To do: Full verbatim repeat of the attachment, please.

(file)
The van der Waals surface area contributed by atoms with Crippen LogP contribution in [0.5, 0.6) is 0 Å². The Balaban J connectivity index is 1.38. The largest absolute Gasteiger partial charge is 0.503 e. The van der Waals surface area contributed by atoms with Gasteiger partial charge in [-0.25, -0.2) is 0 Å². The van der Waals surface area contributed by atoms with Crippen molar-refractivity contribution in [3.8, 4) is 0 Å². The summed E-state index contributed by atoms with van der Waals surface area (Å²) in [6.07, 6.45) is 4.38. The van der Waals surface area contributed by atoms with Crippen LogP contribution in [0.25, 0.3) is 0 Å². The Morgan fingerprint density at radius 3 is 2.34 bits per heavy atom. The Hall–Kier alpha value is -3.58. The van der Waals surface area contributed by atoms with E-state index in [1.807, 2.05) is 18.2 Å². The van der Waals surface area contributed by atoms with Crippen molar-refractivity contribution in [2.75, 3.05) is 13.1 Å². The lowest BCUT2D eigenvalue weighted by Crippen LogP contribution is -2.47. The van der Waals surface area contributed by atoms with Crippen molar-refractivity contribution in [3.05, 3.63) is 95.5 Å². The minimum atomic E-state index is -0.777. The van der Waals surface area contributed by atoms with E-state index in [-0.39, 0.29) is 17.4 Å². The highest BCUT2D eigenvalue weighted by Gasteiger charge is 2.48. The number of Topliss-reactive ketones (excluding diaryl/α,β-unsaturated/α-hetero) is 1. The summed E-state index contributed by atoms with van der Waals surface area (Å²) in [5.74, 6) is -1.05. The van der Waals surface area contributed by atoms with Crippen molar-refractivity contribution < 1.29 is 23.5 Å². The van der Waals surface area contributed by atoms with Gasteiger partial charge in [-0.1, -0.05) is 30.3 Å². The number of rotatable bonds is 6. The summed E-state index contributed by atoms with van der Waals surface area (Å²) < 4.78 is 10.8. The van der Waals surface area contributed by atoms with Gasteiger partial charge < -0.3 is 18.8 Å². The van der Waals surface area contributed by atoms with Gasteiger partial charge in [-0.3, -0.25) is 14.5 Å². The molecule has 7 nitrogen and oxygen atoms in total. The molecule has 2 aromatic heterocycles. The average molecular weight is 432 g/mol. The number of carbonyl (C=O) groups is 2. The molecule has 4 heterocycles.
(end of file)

The van der Waals surface area contributed by atoms with Crippen LogP contribution in [0.5, 0.6) is 0 Å². The Balaban J connectivity index is 1.38. The largest absolute Gasteiger partial charge is 0.503 e. The van der Waals surface area contributed by atoms with Gasteiger partial charge in [-0.25, -0.2) is 0 Å². The van der Waals surface area contributed by atoms with Crippen molar-refractivity contribution in [3.8, 4) is 0 Å². The summed E-state index contributed by atoms with van der Waals surface area (Å²) in [6.07, 6.45) is 4.38. The van der Waals surface area contributed by atoms with Crippen LogP contribution in [0.25, 0.3) is 0 Å². The Morgan fingerprint density at radius 3 is 2.34 bits per heavy atom. The Hall–Kier alpha value is -3.58. The van der Waals surface area contributed by atoms with E-state index in [1.807, 2.05) is 18.2 Å². The van der Waals surface area contributed by atoms with Crippen molar-refractivity contribution in [2.75, 3.05) is 13.1 Å². The lowest BCUT2D eigenvalue weighted by Crippen LogP contribution is -2.47. The van der Waals surface area contributed by atoms with Crippen molar-refractivity contribution in [3.05, 3.63) is 95.5 Å². The minimum atomic E-state index is -0.777. The van der Waals surface area contributed by atoms with E-state index in [-0.39, 0.29) is 17.4 Å². The highest BCUT2D eigenvalue weighted by Gasteiger charge is 2.48. The number of Topliss-reactive ketones (excluding diaryl/α,β-unsaturated/α-hetero) is 1. The summed E-state index contributed by atoms with van der Waals surface area (Å²) in [5.74, 6) is -1.05. The van der Waals surface area contributed by atoms with Crippen molar-refractivity contribution < 1.29 is 23.5 Å². The van der Waals surface area contributed by atoms with Gasteiger partial charge in [-0.1, -0.05) is 30.3 Å². The number of rotatable bonds is 6. The summed E-state index contributed by atoms with van der Waals surface area (Å²) < 4.78 is 10.8. The van der Waals surface area contributed by atoms with Gasteiger partial charge < -0.3 is 18.8 Å². The van der Waals surface area contributed by atoms with Gasteiger partial charge in [-0.3, -0.25) is 14.5 Å². The molecule has 7 nitrogen and oxygen atoms in total. The molecule has 2 aromatic heterocycles. The average molecular weight is 432 g/mol. The number of carbonyl (C=O) groups is 2. The molecule has 4 heterocycles.